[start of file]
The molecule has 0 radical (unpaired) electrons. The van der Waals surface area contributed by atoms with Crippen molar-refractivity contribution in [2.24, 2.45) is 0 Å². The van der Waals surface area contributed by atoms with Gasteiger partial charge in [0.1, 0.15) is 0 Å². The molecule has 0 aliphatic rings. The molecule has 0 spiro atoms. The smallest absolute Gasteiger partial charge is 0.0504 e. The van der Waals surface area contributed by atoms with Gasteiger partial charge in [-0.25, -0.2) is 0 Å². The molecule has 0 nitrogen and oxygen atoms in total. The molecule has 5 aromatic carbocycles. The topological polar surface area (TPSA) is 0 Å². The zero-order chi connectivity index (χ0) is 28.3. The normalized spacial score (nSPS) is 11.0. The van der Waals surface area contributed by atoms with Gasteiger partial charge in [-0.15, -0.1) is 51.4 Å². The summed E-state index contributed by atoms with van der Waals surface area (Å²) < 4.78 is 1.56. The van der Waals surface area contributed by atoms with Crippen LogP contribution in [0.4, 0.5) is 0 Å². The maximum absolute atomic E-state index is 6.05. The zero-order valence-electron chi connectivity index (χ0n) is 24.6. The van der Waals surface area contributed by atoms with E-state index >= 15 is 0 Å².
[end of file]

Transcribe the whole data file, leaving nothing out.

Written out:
The molecule has 0 radical (unpaired) electrons. The van der Waals surface area contributed by atoms with Crippen molar-refractivity contribution in [2.24, 2.45) is 0 Å². The van der Waals surface area contributed by atoms with Gasteiger partial charge in [0.1, 0.15) is 0 Å². The molecule has 0 aliphatic rings. The molecule has 0 spiro atoms. The smallest absolute Gasteiger partial charge is 0.0504 e. The van der Waals surface area contributed by atoms with Gasteiger partial charge in [-0.25, -0.2) is 0 Å². The molecule has 0 nitrogen and oxygen atoms in total. The molecule has 5 aromatic carbocycles. The topological polar surface area (TPSA) is 0 Å². The zero-order chi connectivity index (χ0) is 28.3. The normalized spacial score (nSPS) is 11.0. The van der Waals surface area contributed by atoms with Gasteiger partial charge in [-0.15, -0.1) is 51.4 Å². The summed E-state index contributed by atoms with van der Waals surface area (Å²) < 4.78 is 1.56. The van der Waals surface area contributed by atoms with Crippen LogP contribution in [0.4, 0.5) is 0 Å². The maximum absolute atomic E-state index is 6.05. The zero-order valence-electron chi connectivity index (χ0n) is 24.6. The van der Waals surface area contributed by atoms with E-state index >= 15 is 0 Å².